Mar 18, 2018 rated it it was amazing
Shelves: poetry
The 2013 Coretta Scott King Award winning picture book, “I, Too, Am America” by Langston Hughes is a collection of poetic snapshots of African Americans living through the American 20s. The vibrant figures reflect the embodiment or lack thereof of the American ideals of equality and freedom. The breathtaking visual depictions by Collier aside Langston Hughe’s poem flawlessly work together to expose a peoples’ struggle for acceptance and the truth. The ease of the dignified, yet powerful diction ...more
Nov 09, 2018 rated it it was amazing
Shelves: lis672
When I first saw this book, I thought it was a picture book. While it is that, it’s also so much more. I was unfamiliar with the poems of Langston Hughes, who was a powerful voice during the Harlem Renaissance. I’m so happy to have been introduced to them. This book was a great introduction to his work for me and can be for children as well.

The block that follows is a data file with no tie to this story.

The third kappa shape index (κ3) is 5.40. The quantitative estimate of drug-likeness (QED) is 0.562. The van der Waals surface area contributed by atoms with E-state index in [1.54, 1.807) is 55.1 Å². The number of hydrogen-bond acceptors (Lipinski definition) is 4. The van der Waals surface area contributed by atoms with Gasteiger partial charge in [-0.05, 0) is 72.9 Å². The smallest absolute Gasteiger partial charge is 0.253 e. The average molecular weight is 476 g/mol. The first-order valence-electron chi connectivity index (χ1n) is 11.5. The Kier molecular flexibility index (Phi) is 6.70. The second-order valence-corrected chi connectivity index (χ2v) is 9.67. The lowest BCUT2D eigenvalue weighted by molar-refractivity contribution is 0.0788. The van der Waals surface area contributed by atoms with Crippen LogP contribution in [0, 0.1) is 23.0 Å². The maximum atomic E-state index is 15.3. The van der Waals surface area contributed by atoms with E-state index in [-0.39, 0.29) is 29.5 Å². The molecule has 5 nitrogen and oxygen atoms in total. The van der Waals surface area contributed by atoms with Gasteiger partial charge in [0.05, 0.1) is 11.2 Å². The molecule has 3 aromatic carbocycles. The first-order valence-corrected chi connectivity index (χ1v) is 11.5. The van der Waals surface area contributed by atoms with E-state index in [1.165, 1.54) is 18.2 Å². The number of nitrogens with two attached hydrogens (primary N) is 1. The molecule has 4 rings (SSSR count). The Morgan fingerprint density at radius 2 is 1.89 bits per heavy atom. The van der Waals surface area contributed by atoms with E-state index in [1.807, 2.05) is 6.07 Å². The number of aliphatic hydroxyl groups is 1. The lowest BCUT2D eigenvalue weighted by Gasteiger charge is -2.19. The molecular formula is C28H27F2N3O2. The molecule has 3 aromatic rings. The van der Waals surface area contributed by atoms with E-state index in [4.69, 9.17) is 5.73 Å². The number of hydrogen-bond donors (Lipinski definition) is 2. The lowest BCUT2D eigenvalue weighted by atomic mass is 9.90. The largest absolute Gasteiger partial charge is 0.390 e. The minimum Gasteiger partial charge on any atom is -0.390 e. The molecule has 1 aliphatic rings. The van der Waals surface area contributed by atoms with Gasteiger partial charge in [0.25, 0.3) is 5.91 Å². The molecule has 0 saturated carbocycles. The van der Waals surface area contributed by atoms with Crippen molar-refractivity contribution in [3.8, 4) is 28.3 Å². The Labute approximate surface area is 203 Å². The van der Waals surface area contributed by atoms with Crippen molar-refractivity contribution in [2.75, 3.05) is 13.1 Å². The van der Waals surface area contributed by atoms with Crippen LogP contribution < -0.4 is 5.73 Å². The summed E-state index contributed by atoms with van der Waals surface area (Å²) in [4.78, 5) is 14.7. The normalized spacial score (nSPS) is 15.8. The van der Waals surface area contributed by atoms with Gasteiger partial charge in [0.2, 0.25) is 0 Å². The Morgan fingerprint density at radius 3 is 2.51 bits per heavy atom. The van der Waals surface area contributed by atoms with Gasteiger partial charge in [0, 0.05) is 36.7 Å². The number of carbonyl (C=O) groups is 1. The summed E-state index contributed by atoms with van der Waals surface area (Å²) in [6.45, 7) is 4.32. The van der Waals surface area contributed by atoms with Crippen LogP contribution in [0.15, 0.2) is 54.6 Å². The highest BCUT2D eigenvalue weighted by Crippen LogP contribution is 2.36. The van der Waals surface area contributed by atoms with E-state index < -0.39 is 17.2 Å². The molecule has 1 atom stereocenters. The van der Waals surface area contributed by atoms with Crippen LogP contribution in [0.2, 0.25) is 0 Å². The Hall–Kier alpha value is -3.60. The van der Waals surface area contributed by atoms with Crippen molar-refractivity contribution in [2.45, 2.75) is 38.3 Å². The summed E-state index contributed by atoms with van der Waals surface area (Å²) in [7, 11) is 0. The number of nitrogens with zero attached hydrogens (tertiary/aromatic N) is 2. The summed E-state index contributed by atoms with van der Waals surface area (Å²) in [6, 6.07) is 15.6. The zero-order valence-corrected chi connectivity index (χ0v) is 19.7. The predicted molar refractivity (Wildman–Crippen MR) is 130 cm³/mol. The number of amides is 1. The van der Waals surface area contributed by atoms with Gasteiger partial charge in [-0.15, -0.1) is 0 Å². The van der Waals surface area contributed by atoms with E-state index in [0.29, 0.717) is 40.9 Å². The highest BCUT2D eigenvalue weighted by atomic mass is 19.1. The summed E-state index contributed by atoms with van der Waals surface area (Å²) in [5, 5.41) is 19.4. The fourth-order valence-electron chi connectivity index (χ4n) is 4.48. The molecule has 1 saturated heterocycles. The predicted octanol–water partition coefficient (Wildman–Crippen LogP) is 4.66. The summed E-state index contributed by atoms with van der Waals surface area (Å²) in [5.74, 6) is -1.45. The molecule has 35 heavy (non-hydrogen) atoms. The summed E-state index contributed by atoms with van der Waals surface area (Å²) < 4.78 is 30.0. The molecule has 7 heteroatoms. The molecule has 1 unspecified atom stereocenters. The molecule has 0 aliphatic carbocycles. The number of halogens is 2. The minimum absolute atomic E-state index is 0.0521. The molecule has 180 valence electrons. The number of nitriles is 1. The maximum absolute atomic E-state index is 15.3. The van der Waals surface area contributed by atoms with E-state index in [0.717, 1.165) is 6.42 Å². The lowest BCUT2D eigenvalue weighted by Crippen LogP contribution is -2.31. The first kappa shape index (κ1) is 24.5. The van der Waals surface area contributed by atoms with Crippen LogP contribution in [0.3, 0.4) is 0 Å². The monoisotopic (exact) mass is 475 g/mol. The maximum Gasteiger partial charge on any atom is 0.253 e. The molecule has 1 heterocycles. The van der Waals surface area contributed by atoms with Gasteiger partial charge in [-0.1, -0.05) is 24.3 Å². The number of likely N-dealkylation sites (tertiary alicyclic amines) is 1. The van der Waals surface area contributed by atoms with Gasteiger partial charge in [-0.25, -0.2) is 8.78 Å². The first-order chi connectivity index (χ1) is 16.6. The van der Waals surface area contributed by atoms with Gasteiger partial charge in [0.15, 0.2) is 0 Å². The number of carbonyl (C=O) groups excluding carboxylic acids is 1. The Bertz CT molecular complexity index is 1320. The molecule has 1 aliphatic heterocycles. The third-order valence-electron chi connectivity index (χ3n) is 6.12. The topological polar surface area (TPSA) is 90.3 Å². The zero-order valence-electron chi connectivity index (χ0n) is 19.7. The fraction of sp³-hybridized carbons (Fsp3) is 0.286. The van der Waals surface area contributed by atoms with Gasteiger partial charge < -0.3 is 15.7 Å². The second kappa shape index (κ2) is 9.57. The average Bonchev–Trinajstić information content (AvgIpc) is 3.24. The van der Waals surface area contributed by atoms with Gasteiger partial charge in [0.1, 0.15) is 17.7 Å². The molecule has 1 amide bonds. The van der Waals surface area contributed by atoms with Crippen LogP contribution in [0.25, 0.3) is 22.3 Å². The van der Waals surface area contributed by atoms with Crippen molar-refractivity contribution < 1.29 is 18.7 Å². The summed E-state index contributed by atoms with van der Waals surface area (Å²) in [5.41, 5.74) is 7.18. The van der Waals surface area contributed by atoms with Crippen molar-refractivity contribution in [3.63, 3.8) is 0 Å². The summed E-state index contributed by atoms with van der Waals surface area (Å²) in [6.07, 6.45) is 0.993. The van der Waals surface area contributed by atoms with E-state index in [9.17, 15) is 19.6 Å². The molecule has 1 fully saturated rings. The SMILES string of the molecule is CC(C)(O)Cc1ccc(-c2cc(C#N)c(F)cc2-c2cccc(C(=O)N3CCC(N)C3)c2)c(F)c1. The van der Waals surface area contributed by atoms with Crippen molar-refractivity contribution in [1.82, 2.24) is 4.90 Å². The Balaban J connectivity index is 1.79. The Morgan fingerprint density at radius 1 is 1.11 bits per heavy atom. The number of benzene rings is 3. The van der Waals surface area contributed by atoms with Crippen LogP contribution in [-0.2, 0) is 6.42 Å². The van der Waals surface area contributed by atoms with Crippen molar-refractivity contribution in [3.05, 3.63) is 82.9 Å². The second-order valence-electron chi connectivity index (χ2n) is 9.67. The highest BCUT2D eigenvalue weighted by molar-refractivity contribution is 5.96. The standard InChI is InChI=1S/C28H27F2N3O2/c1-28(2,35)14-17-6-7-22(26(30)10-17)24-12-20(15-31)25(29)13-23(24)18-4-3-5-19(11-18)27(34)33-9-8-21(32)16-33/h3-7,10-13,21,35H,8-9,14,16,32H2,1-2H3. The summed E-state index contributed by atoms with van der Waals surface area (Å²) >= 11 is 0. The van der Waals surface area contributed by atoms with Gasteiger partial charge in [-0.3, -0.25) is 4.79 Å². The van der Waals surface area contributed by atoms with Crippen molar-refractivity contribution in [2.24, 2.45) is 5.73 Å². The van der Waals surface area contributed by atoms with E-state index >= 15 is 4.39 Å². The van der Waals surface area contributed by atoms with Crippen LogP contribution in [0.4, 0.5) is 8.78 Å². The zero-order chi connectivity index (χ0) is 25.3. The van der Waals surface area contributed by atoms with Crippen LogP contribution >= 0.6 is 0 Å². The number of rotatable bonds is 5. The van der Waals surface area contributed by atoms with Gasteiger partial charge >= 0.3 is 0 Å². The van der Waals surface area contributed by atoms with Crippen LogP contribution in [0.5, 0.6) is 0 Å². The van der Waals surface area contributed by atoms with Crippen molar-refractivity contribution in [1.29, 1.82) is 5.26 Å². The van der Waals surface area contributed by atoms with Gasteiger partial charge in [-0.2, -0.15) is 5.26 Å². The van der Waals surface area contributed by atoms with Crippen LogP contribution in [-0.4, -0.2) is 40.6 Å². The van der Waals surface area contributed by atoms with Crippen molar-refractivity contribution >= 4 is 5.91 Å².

Bryan Collier’s illustrations really help to bring, what is already a powerful poem, to life. The illustrations are visually engaging and show so much life.
Naa-Shorme Aidoo
Jun 15, 2015 rated it really liked it
Although this poem is not necessarily a historical fiction, it has many of the qualities of one. It is factually based on the history of African Americans, specifically Pullman porters, creating a scenario that discusses history but also tells a story that may not have necessarily happened in the way that it is illustrated and framed here.

This is a great book for teaching a number of things: comprehension through illustration, poetry, identity, persevering through adversity or social studies.
Apr 12, 2013 rated it really liked it